This summer, Memorial Sloan Kettering researchers reported that at least one of three cancer-causing mutations is detected in the tumors of more than half of patients with squamous cell lung cancer. Memorial Sloan Kettering patients with tumors carrying one of these specific genetic aberrations are eligible for enrollment in clinical trials to test therapeutic agents. Two trials are already enrolling patients and the third is expected to start soon.
“In just one year, we’ve gone from having zero clinical trials of targeted therapies for our squamous cell lung cancer patients to now being able to offer trials to more than half of them,” says Paul K. Paik, a medical oncologist on Memorial Sloan Kettering’s Thoracic Oncology Service and lead investigator of SQ-MAP.
Dr. Paik says the tumor testing will include more genetic mutations as they are identified, with SQ-MAP using these discoveries to sort patients into clinical trials. Dr. Paik was the key clinical member of Memorial Sloan Kettering’s team in TCGA’s efforts to define molecular changes in squamous cell lung cancer.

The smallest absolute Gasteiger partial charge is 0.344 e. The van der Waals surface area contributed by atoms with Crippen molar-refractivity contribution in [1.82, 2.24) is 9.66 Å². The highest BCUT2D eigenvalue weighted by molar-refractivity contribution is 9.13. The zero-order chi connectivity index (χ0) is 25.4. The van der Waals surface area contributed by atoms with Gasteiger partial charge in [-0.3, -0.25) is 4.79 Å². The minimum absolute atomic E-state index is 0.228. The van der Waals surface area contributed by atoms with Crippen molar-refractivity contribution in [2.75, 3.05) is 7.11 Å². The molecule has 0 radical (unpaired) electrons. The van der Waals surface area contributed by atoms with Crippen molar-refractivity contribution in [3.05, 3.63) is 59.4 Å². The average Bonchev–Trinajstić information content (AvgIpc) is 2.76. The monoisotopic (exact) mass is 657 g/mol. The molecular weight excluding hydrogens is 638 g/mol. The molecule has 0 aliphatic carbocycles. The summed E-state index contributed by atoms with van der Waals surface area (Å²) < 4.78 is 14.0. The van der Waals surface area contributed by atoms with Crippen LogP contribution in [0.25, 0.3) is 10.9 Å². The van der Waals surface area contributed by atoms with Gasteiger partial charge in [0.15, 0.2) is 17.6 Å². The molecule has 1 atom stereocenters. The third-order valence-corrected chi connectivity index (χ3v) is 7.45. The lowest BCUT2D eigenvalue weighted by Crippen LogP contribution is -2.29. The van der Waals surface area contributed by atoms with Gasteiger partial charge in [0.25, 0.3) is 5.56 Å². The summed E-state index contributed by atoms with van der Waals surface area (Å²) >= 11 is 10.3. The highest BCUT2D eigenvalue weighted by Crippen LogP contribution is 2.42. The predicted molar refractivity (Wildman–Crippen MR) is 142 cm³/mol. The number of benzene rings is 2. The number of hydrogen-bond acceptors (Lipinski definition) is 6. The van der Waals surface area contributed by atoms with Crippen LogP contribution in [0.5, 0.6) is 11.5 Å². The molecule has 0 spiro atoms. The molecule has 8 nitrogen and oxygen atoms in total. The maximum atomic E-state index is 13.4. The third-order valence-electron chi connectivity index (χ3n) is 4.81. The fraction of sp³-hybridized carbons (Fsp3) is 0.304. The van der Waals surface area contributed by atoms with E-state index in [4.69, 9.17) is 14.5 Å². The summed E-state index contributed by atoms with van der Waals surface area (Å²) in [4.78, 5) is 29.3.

Dr. Ladanyi, who worked with Dr. Paik to implement SQ-MAP, explains that the program’s purpose is to ensure that the vast amounts of genetic information generated by TCGA and other research efforts provide real-world benefits for patients. “We don’t want to be telling patients, ‘You have this very interesting mutation, but there’s nothing we can do about it,’” he says. “We want to make sure the genotyping is for mutations that can help oncologists choose the best available therapies for patients, even if some of these new drugs are available only in our clinical trials.”
Genetic testing of patients’ tumor samples can lead to participation in clinical trials for other types of cancer as well. In colon cancer, about 5 percent of patients’ tumors have mutations in the BRAF gene — a mutation also seen in about half of melanoma patients. The drug vemurafenib (Zelboraf®), which Memorial Sloan Kettering played a lead role in developing, was approved by the US Food and Drug Administration last year to treat melanoma patients with BRAF mutations.